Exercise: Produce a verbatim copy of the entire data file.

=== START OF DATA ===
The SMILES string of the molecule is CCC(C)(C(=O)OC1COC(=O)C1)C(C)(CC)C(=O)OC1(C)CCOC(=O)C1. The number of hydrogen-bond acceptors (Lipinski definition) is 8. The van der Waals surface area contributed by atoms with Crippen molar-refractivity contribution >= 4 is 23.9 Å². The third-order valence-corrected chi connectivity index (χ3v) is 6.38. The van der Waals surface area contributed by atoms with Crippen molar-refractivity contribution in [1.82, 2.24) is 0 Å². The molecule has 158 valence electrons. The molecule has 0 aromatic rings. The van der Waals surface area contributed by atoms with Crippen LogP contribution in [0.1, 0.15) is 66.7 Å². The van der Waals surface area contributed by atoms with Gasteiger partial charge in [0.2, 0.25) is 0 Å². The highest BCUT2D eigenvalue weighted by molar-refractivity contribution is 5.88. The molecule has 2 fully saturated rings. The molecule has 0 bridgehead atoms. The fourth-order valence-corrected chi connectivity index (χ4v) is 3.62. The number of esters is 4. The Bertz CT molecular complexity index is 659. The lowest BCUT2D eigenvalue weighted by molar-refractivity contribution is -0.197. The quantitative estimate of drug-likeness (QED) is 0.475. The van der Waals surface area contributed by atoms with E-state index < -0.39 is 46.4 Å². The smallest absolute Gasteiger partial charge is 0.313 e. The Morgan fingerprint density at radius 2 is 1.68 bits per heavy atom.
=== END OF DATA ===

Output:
The SMILES string of the molecule is CCC(C)(C(=O)OC1COC(=O)C1)C(C)(CC)C(=O)OC1(C)CCOC(=O)C1. The number of hydrogen-bond acceptors (Lipinski definition) is 8. The van der Waals surface area contributed by atoms with Crippen molar-refractivity contribution >= 4 is 23.9 Å². The third-order valence-corrected chi connectivity index (χ3v) is 6.38. The van der Waals surface area contributed by atoms with Crippen molar-refractivity contribution in [1.82, 2.24) is 0 Å². The molecule has 158 valence electrons. The molecule has 0 aromatic rings. The van der Waals surface area contributed by atoms with Crippen LogP contribution in [0.1, 0.15) is 66.7 Å². The van der Waals surface area contributed by atoms with Gasteiger partial charge in [0.2, 0.25) is 0 Å². The highest BCUT2D eigenvalue weighted by molar-refractivity contribution is 5.88. The molecule has 2 fully saturated rings. The molecule has 0 bridgehead atoms. The fourth-order valence-corrected chi connectivity index (χ4v) is 3.62. The number of esters is 4. The Bertz CT molecular complexity index is 659. The lowest BCUT2D eigenvalue weighted by molar-refractivity contribution is -0.197. The quantitative estimate of drug-likeness (QED) is 0.475. The van der Waals surface area contributed by atoms with E-state index < -0.39 is 46.4 Å². The smallest absolute Gasteiger partial charge is 0.313 e. The Morgan fingerprint density at radius 2 is 1.68 bits per heavy atom.